These days it looks like the national bird of Israel is the crane. You see them everywhere, putting up all kinds of structures – including museums, high- rises, and most especially, hotels. As much as they try, the cranes are having trouble keeping up with demand. London-based Euromonitor International reports that Jerusalem is the world’s single fastest growing tourist destination. Tourism totals for Israel have soared, with sharp increases from countries like Poland, Germany and Sweden. New streams of tourists are arriving from Nairobi to Tokyo.
All of this means that many millions are experiencing Israel without the filters of BBC, CNN or MSNBC. They may not be able to solve the Palestinian conflict, but they will see enough to know that labeling Israel “apartheid” makes as much sense as calling drug cartels “pharmaceutical executives.”
But you need to do more than just land at Ben Gurion airport to understand the conflict-you actually have to sit down with Israelis—Jews, Druze, Christians and Muslims- to check all the facts on the ground— something apparently that Mandla Mandela, the grandson of Nelson Mandela failed to do during his recent visit. He chose to meet no Israelis but still declared that “Israel is the worst apartheid regime” and called for South Africa, where he is a member of parliament, to cut all ties with “apartheid Israel.” He was shown what the Palestinians wanted him to see, and listened only to their narrative.
Dr. Abraham Neguise, a black African who is a member of Israel’s Knesset, wrote:
Every time you use the term Apartheid so frivolously you chip away at the memory of a regime that terrorized South Africans for decades. By comparing Israel to Apartheid, you do not harm Israel as much as the memory of your people’s sacrifice for freedom and liberty. Such banal and hackneyed comparisons sully this sacrifice and undermine one of the greatest struggles in modern history.
So the real question is: What would Nelson Mandela say?
Would he, having seen a place where blacks, who along with other people of color, sit alongside with whites in busses, learn together in university classrooms, have representatives in parliament and sit on the country’s supreme court, denounce such a country as an apartheid regime? Replace “blacks” with “Arabs,” and “whites” with “Jews,” and you are looking at the real Israel.
As for the walls that were installed to stop ongoing suicide terror attacks against Israeli civilians in their homes, in pizza stores, discos and Passover Seders, young Mandela should address it by their proper title: The Hamas Walls. Their terror birthed the defensive move that has saved countless Jewish, Christian and Muslim lives.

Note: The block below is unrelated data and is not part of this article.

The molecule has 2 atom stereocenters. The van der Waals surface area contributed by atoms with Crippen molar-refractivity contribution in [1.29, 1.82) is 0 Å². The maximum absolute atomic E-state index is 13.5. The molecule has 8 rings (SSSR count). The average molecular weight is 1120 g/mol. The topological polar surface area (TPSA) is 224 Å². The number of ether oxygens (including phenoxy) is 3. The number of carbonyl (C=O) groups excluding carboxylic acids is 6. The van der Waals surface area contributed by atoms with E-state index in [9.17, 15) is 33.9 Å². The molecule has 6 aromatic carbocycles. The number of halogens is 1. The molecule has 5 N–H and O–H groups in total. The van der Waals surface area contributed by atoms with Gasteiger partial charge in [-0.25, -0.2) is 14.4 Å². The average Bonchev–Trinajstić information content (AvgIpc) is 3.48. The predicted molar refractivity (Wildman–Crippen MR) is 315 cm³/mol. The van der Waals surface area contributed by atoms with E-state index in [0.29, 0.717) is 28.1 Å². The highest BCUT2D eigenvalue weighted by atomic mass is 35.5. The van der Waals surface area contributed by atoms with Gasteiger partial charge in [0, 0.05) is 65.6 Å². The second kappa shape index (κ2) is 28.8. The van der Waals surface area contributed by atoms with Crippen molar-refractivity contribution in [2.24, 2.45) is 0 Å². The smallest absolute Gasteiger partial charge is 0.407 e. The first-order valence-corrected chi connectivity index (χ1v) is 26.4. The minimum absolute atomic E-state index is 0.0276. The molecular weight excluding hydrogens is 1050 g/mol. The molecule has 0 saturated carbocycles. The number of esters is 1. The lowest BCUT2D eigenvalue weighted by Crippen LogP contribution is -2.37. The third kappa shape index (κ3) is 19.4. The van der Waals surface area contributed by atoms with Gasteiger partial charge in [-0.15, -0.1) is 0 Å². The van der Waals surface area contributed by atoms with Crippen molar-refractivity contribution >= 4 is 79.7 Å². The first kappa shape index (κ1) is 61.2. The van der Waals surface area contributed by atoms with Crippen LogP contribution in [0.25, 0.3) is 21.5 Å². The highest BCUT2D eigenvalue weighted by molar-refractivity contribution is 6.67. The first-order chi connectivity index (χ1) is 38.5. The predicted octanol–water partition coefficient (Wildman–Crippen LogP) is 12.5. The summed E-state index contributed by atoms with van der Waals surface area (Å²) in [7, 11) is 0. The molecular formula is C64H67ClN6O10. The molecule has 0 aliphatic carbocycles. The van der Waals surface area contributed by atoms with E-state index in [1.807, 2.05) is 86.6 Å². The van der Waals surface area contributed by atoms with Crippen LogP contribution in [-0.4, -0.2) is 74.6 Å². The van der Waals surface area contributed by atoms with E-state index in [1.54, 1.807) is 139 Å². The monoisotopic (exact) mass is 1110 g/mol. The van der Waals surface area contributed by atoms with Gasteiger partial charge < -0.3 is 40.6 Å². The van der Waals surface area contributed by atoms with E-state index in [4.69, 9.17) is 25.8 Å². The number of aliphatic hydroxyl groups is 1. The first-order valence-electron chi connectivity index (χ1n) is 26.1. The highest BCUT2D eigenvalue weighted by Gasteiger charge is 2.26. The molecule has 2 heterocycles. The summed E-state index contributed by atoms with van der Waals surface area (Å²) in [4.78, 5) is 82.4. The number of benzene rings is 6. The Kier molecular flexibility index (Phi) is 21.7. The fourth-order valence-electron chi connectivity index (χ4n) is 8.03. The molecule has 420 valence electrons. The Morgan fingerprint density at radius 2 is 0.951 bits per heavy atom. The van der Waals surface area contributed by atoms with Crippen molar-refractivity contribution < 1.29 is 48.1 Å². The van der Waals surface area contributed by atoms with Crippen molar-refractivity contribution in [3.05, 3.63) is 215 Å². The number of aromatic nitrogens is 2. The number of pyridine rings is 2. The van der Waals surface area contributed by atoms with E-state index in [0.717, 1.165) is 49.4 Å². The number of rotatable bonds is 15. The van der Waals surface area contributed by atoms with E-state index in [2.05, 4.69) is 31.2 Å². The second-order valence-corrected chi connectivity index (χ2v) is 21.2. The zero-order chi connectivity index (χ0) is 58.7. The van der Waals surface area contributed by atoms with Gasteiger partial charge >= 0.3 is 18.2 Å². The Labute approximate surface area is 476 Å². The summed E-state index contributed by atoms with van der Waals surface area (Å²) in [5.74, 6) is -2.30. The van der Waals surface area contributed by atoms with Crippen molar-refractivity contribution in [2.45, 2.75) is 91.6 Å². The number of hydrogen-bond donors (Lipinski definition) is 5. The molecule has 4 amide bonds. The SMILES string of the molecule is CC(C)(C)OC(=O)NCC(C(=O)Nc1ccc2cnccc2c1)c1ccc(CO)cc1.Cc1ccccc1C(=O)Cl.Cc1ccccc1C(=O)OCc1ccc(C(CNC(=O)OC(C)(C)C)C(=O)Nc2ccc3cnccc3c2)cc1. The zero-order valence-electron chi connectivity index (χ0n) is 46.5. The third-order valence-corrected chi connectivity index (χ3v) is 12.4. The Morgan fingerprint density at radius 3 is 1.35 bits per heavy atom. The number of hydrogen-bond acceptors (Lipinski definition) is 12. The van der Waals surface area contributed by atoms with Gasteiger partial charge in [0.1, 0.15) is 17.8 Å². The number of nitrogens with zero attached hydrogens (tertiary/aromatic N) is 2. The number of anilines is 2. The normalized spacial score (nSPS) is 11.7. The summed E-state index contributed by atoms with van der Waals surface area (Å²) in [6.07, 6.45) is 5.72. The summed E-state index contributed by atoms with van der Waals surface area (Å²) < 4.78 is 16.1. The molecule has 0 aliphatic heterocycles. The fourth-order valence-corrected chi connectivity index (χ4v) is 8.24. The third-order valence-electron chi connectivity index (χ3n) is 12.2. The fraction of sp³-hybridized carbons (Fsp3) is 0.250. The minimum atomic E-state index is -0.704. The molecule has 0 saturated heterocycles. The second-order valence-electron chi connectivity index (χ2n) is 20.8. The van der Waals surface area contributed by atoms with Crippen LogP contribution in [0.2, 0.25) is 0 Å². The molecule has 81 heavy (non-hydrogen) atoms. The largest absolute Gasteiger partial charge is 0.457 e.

Had Mandela junior remained true to his grandfather’s legacy, he could not call himself a BDS supporter. Mandela senior was the hero of the defeat of apartheid, and the iconic champion of reconciliation between whites and blacks. He languished in jail for 27 years for his beliefs, but led the new South Africa without rancor or bitterness. He never warmed to Israel, recalling its trade with the apartheid regime. (Israel did about $200 million a year worth, while the U.S. was doing $3.4 billion; Japan – $2.9 billion; Germany- $2.8 billion, and the U.K. – $2.6 billion. Virtually all of its oil came from Arab states). Yet, Nelson Mandela was fair and balanced. He wrote, “As a movement, we recognize the legitimacy of Palestinian nationalism just as we recognize the legitimacy of Zionism as a Jewish nationalism…We insist on the right of the State of Israel to exist within secure borders.” He never would not have called any “apartheid” regime legitimate. Nor could he have supported BDS, about which As’ad AbuKhalil, a California State University professor of Political Science, wrote, “The real aim of BDS is to bring down the State of Israel … this should be stated as an unambiguous goal.”
While Mandla Mandela’s behavior is unfortunate and disappointing, that of the UN is consistent and predictable. The UN General Assembly’s “Special Political and Decolonization Committee” recently voted in no less than nine resolutions attacking Israel in one day. They passed no resolutions denouncing Israel’s neighbors for abuses of civilians, or gas attacks on their own citizens. Just a few days ago, the General Assembly could not muster enough votes to finally condemn Hamas as a terror organization.
As the saying goes, sunlight is the best antiseptic. Many millions more tourists will experience the unvarnished truth in The Holy Land in 2019, and in the future many of them will reject lurid UN resolutions, and oppose the extreme anti-Semitic anti-Israel BDS campaign.
It is a shame that Mandla Mandela, unlike his grandfather, to close his eyes, ears, and heart to the people of Israel. No peacemaker is he who empowers the forces of intolerance, violence and terror.
*This post is co-authored by Rabbi Yitzchok Adlerstein, the Simon Wiesenthal Center’s Director of Interfaith Affairs